This value I learned at Gympass. It was one of the company’s corporate values â€‹â€‹and, in my opinion, every platform must incorporate this value in its culture. I often came across CEOs and heads of platform products who claimed that they do everything for the customer, that the entire company is customer-centric. However, when I dive deeper in this topic, I end up discovering that the client they were referring to was just one of the actors of their platform and the others were treated only as “necessary evil”.
In the description of the value on the Gympass website it is written:
We make decisions that create value for our Gympass ecosystem and help us achieve our mission.
The ecosystem mindset example I will describe below is the implementation of the live classes product that Gympass created during the COVID-19 crisis.
Diversifying – and digitizing – a product portfolio
During the COVID-19 pandemic, we diversified – and digitized – our product portfolio in record time. We went from an offline product, access to gyms and studios, to 4 products, 3 of them totally digital, in less than a month:
- Access to gyms and studios: Access to more than 50,000 gyms and studios in 14 countries;
- Live classes: for those who like to train in groups or want to relive the feeling of the class with colleagues at the gym;
- Personal trainers: for those who prefer a more personalized approach and like to exercise in their own time;
- Gympass Wellness: app package with over 60 apps for those looking for options to improve physical and mental well-being (from nutrition to therapy session).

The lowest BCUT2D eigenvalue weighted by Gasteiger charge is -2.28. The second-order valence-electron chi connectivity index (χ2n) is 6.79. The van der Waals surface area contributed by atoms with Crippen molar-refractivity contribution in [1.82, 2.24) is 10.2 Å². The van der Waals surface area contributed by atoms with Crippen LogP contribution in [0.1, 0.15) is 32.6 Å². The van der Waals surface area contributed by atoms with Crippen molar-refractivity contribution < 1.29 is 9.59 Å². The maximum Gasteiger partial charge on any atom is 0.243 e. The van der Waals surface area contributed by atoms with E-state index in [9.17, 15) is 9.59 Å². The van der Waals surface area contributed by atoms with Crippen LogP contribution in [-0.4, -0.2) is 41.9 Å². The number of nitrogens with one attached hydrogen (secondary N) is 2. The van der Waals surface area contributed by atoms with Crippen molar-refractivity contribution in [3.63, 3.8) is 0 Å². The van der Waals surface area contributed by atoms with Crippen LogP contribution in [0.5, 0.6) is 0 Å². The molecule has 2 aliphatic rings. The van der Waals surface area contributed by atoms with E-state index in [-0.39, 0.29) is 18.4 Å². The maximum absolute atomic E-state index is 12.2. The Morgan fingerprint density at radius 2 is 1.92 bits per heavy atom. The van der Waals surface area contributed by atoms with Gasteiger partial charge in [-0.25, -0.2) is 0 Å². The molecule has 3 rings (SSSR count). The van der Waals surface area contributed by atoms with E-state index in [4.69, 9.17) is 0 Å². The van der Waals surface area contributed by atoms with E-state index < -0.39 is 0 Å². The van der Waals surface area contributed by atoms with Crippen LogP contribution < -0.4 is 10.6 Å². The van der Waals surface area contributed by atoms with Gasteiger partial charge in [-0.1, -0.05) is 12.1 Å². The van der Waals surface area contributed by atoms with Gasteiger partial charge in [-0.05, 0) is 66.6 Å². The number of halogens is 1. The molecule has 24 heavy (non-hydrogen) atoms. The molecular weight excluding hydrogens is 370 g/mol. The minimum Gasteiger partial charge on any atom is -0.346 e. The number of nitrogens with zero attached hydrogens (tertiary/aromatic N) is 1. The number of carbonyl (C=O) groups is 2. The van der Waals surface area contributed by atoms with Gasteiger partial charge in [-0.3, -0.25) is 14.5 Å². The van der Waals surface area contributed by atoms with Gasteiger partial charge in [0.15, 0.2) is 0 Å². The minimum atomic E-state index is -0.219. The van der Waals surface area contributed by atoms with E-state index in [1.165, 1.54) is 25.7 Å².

Below I explain how we did it.
When I joined Gympass in mid-2018, one of the first things I did was to build a product vision. We had a very strong purpose: to defeat inactivity. However, to build a digital product, we need more than a purpose.
This vision guided the definition of the Gympass product development organization. As I commented in the chapter Team structure, we set up teams around each of the marketplace participants, in addition to a central team that worked in the payment flow collecting the payment from the companies and their employees, doing all the calculations, and determining the amount to be paid to each gym partner.
When I was building this product vision and discussing it with different people in the organization, it was easy to see many opportunities to expand that marketplace. There are a lot of new service categories that we could add to our marketplace:
There are 3 types of elements in a market:
- Supply: goods or services available for consumption.
- Demand: people or companies that may need goods or services offered by the supplier.
- Market: where demand meets supply and a transaction occurs.
These three elements are related as follows: